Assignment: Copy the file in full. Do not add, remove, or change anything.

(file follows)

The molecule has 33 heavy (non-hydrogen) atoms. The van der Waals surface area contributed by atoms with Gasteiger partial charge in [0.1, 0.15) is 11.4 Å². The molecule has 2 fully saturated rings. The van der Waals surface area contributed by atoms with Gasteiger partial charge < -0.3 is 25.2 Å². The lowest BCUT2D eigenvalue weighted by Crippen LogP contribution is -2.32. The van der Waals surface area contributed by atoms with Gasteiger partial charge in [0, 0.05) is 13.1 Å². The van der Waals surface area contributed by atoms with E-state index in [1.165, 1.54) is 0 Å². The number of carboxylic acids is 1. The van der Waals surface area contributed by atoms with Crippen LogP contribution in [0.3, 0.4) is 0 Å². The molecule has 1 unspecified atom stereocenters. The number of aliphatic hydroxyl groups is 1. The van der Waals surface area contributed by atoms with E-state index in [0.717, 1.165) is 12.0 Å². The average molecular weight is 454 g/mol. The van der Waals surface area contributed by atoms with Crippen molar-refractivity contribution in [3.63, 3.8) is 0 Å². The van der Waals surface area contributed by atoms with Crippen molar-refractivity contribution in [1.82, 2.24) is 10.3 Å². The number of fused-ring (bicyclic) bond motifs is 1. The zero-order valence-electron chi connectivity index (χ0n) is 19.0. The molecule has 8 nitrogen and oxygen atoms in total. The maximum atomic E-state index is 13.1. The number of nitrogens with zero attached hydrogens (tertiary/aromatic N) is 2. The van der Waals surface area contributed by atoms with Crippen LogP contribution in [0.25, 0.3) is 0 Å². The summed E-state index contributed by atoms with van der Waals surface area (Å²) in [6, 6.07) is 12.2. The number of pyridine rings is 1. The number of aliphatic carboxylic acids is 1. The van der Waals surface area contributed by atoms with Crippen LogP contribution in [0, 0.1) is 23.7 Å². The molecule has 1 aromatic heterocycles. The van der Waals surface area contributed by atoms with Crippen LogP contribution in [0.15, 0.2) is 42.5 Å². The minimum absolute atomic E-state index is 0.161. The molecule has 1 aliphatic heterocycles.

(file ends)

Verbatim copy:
The molecule has 33 heavy (non-hydrogen) atoms. The van der Waals surface area contributed by atoms with Gasteiger partial charge in [0.1, 0.15) is 11.4 Å². The molecule has 2 fully saturated rings. The van der Waals surface area contributed by atoms with Gasteiger partial charge < -0.3 is 25.2 Å². The lowest BCUT2D eigenvalue weighted by Crippen LogP contribution is -2.32. The van der Waals surface area contributed by atoms with Gasteiger partial charge in [0, 0.05) is 13.1 Å². The van der Waals surface area contributed by atoms with E-state index in [1.165, 1.54) is 0 Å². The number of carboxylic acids is 1. The van der Waals surface area contributed by atoms with Crippen LogP contribution in [0.3, 0.4) is 0 Å². The molecule has 1 unspecified atom stereocenters. The number of aliphatic hydroxyl groups is 1. The van der Waals surface area contributed by atoms with E-state index in [0.717, 1.165) is 12.0 Å². The average molecular weight is 454 g/mol. The van der Waals surface area contributed by atoms with Crippen molar-refractivity contribution in [3.63, 3.8) is 0 Å². The van der Waals surface area contributed by atoms with Crippen molar-refractivity contribution in [1.82, 2.24) is 10.3 Å². The number of fused-ring (bicyclic) bond motifs is 1. The zero-order valence-electron chi connectivity index (χ0n) is 19.0. The molecule has 8 nitrogen and oxygen atoms in total. The maximum atomic E-state index is 13.1. The number of nitrogens with zero attached hydrogens (tertiary/aromatic N) is 2. The van der Waals surface area contributed by atoms with Crippen LogP contribution in [0.25, 0.3) is 0 Å². The summed E-state index contributed by atoms with van der Waals surface area (Å²) in [6, 6.07) is 12.2. The number of pyridine rings is 1. The number of aliphatic carboxylic acids is 1. The van der Waals surface area contributed by atoms with Crippen LogP contribution in [0, 0.1) is 23.7 Å². The molecule has 1 aromatic heterocycles. The van der Waals surface area contributed by atoms with Crippen LogP contribution in [0.15, 0.2) is 42.5 Å². The minimum absolute atomic E-state index is 0.161. The molecule has 1 aliphatic heterocycles.